Nigerian LGBT rights activist Davis Mac-Iyalla, currently in the United Kingdom, is working hard to persuade other Nigerians of the wrongheadedness of the “Jail the Gays Bill,” which the Nigerian Senate has passed and asked Nigerian President Goodluck Jonathan to sign.
But depressingly widespread support for that bill was apparent in the silence and hostility that greeted Mac-Iyalla’s remarks earlier this month at a meeting for Nigerians in London. In these excerpts from Changing Attitude, Mac-Iyalla describes the scene at the Conversations for a New Nigeria’s public debate on constitutional reform:
When it was time for questions I raised my hand to ask the first question. I introduced myself and said that I am attending the forum wearing many hats. I am first and foremost a Nigerian, student, a human rights defender, gay and a public health advocate for black men, founder of Changing Attitude Nigeria, and a member LGBT Nigerians in the Diaspora Against Anti Same-Sex Marriage Laws . By the time I finished introducing myself the expression of people’s faces had changed.
I asked the honourable ladies why it’s so important for them to pass the Nigeria anti-same-sex marriage bill, knowing full well that we have inherited a law from our colonial masters which criminalizes homosexuality. I talked of how the bill was first introduced to parliament in 2006 and was renewed in 2009 and 2011 when the Senate passed it and forwarded it to the House of Representatives, where it has received two readings and might be passed to the president to be signed into law.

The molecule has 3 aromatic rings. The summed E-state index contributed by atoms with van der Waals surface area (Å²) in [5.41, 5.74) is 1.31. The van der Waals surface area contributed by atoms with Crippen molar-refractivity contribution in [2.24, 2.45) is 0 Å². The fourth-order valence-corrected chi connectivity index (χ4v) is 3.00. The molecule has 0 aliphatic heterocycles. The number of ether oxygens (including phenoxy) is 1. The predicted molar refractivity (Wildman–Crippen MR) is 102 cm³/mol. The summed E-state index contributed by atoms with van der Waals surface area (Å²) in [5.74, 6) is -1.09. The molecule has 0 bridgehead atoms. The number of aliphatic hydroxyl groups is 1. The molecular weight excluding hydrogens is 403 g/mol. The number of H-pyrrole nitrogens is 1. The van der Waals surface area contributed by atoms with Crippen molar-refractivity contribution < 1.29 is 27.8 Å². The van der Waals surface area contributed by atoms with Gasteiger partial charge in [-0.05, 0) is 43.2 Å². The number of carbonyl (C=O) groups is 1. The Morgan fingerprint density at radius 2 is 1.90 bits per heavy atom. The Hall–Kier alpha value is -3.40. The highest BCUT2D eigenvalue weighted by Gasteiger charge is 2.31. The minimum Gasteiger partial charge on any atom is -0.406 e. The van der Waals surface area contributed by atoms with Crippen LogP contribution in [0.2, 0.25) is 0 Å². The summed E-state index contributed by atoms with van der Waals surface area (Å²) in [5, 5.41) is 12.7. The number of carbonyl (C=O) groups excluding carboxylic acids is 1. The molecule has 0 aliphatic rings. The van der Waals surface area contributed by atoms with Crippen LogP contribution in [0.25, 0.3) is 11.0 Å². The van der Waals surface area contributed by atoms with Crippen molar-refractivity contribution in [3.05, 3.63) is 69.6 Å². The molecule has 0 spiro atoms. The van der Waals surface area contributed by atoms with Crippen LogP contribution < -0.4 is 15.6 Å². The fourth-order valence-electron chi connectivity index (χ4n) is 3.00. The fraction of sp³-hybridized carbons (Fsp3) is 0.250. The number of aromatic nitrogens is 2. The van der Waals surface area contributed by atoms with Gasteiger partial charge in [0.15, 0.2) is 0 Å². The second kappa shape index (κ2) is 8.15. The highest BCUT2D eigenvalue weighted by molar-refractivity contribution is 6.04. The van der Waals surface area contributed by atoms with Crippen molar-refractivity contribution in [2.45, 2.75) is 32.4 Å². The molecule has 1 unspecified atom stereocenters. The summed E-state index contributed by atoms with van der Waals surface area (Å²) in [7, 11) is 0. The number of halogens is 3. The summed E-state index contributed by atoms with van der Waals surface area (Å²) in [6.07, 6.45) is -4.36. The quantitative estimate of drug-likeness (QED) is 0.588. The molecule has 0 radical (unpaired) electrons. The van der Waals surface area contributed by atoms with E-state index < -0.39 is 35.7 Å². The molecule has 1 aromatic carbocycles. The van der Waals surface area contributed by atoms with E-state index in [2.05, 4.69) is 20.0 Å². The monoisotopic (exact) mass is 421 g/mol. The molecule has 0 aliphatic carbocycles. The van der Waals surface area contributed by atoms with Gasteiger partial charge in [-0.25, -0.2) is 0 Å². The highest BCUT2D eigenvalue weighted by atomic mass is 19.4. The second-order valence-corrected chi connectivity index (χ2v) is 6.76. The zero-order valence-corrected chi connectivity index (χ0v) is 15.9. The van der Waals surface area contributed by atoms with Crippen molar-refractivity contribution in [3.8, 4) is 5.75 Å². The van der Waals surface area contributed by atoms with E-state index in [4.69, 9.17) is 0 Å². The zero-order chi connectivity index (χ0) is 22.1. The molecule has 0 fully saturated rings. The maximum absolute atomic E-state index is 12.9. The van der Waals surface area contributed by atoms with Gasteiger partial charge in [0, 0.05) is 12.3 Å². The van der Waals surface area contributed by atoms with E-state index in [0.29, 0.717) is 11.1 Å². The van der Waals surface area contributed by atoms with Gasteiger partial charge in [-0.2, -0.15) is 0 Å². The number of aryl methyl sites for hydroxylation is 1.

At this point the house become intense and I heard someone behind me saying please sit down. I could see the moderator at the table signalling that my time is up. I kept my calm knowing that I will never get another chance like this so continued.
I asked if Nigerians have actually studied the bill and understand the implications if the bill if passed. I pointed out that the bill is infringing the fundamental human rights of LGBT Nigerians, rights to love and live freely in their country. I talked of how this will make the non-governmental organizations and individuals which work in the area of HIV/AIDS illegal and will prevent their services from reaching targets groups like homosexuals or MSM (men who have sex with men).
I went further to talk of how this bill will criminalize religious ministers and groups like Changing Attitude Nigeria which gives pastoral and general support to LGBT people. Knowing that there were Muslims present I said even imams will be banned from giving support to homosexual Muslims if the bill is passed.
Again the tension in the room increased but I kept on talking about the relevant areas that makes this bill an abuse of the fundamental human rights of LGBT Nigerians. I was finally asked to sit down.
The next person to speak was a Muslim from Kebbi State. He pointed directly to me, said that homosexuality is wrong and that the bill needs to be passed. He received a loud round of applause from the audience.
The next person to speak said he is a Christian and that he is well-informed that the bill will not affect doctors or those who offer health services to homosexuals. He also got a big round of applause while everyone looked at me as if I should not have been there.
Many more people wanted to speak on the same-sex-marriage bill but the speaker requested that she should address the issue so we can move to more important things. She addressed me directly, saying that Nigeria must take a stand and pass this bill because homosexuality is a taboo, the Bible is against it, the Quran is against it, and it’s against our tradition and culture. She went on to say that what we already have is a penal code which says if you have carnal knowledge or anal sex with some of the same sex you will be punishable by 14 years in prison.